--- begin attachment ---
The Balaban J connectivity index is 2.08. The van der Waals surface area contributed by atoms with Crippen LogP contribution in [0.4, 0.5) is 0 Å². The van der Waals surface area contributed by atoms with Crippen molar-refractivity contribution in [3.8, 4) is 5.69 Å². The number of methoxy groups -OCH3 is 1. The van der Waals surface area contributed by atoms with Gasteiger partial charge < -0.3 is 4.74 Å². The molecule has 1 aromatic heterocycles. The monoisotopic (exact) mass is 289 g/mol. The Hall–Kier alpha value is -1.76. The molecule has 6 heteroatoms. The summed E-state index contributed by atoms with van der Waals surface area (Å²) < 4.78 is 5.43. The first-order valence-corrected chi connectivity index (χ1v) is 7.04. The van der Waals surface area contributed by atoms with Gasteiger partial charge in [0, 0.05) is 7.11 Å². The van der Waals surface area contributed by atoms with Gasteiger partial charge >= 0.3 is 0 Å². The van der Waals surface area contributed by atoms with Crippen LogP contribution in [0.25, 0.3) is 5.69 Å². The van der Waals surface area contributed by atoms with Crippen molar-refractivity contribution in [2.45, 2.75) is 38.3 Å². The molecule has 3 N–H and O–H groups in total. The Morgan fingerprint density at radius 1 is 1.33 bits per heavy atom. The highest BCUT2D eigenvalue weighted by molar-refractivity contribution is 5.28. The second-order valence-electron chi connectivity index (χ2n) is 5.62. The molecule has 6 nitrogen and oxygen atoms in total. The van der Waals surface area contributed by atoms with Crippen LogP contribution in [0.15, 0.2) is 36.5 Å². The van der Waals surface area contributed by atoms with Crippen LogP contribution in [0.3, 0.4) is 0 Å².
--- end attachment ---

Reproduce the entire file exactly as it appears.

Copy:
The Balaban J connectivity index is 2.08. The van der Waals surface area contributed by atoms with Crippen LogP contribution in [0.4, 0.5) is 0 Å². The van der Waals surface area contributed by atoms with Crippen molar-refractivity contribution in [3.8, 4) is 5.69 Å². The number of methoxy groups -OCH3 is 1. The van der Waals surface area contributed by atoms with Gasteiger partial charge < -0.3 is 4.74 Å². The molecule has 1 aromatic heterocycles. The monoisotopic (exact) mass is 289 g/mol. The Hall–Kier alpha value is -1.76. The molecule has 6 heteroatoms. The summed E-state index contributed by atoms with van der Waals surface area (Å²) < 4.78 is 5.43. The first-order valence-corrected chi connectivity index (χ1v) is 7.04. The van der Waals surface area contributed by atoms with Gasteiger partial charge in [0, 0.05) is 7.11 Å². The van der Waals surface area contributed by atoms with Gasteiger partial charge >= 0.3 is 0 Å². The van der Waals surface area contributed by atoms with Crippen LogP contribution in [0.25, 0.3) is 5.69 Å². The van der Waals surface area contributed by atoms with Crippen molar-refractivity contribution in [2.45, 2.75) is 38.3 Å². The molecule has 3 N–H and O–H groups in total. The Morgan fingerprint density at radius 1 is 1.33 bits per heavy atom. The highest BCUT2D eigenvalue weighted by molar-refractivity contribution is 5.28. The second-order valence-electron chi connectivity index (χ2n) is 5.62. The molecule has 6 nitrogen and oxygen atoms in total. The van der Waals surface area contributed by atoms with Crippen LogP contribution in [0.15, 0.2) is 36.5 Å². The van der Waals surface area contributed by atoms with Crippen LogP contribution in [0.3, 0.4) is 0 Å².